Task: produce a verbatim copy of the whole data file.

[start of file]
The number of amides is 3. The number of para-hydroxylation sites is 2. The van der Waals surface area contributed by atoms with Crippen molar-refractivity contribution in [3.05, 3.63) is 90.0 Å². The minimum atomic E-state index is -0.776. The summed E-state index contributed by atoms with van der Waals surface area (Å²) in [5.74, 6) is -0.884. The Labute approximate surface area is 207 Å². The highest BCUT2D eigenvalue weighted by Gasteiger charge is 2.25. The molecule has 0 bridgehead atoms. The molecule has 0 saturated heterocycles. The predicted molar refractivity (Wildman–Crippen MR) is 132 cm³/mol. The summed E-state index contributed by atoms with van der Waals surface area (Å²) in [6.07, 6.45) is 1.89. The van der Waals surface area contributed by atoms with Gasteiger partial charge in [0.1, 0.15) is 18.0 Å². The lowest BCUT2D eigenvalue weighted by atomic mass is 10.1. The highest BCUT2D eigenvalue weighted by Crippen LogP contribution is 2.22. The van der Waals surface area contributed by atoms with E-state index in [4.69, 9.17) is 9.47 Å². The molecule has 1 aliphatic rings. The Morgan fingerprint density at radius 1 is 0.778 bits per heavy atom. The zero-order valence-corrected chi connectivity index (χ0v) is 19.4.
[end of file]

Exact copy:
The number of amides is 3. The number of para-hydroxylation sites is 2. The van der Waals surface area contributed by atoms with Crippen molar-refractivity contribution in [3.05, 3.63) is 90.0 Å². The minimum atomic E-state index is -0.776. The summed E-state index contributed by atoms with van der Waals surface area (Å²) in [5.74, 6) is -0.884. The Labute approximate surface area is 207 Å². The highest BCUT2D eigenvalue weighted by Gasteiger charge is 2.25. The molecule has 0 bridgehead atoms. The molecule has 0 saturated heterocycles. The predicted molar refractivity (Wildman–Crippen MR) is 132 cm³/mol. The summed E-state index contributed by atoms with van der Waals surface area (Å²) in [6.07, 6.45) is 1.89. The van der Waals surface area contributed by atoms with Gasteiger partial charge in [0.1, 0.15) is 18.0 Å². The lowest BCUT2D eigenvalue weighted by atomic mass is 10.1. The highest BCUT2D eigenvalue weighted by Crippen LogP contribution is 2.22. The van der Waals surface area contributed by atoms with E-state index in [4.69, 9.17) is 9.47 Å². The molecule has 1 aliphatic rings. The Morgan fingerprint density at radius 1 is 0.778 bits per heavy atom. The zero-order valence-corrected chi connectivity index (χ0v) is 19.4.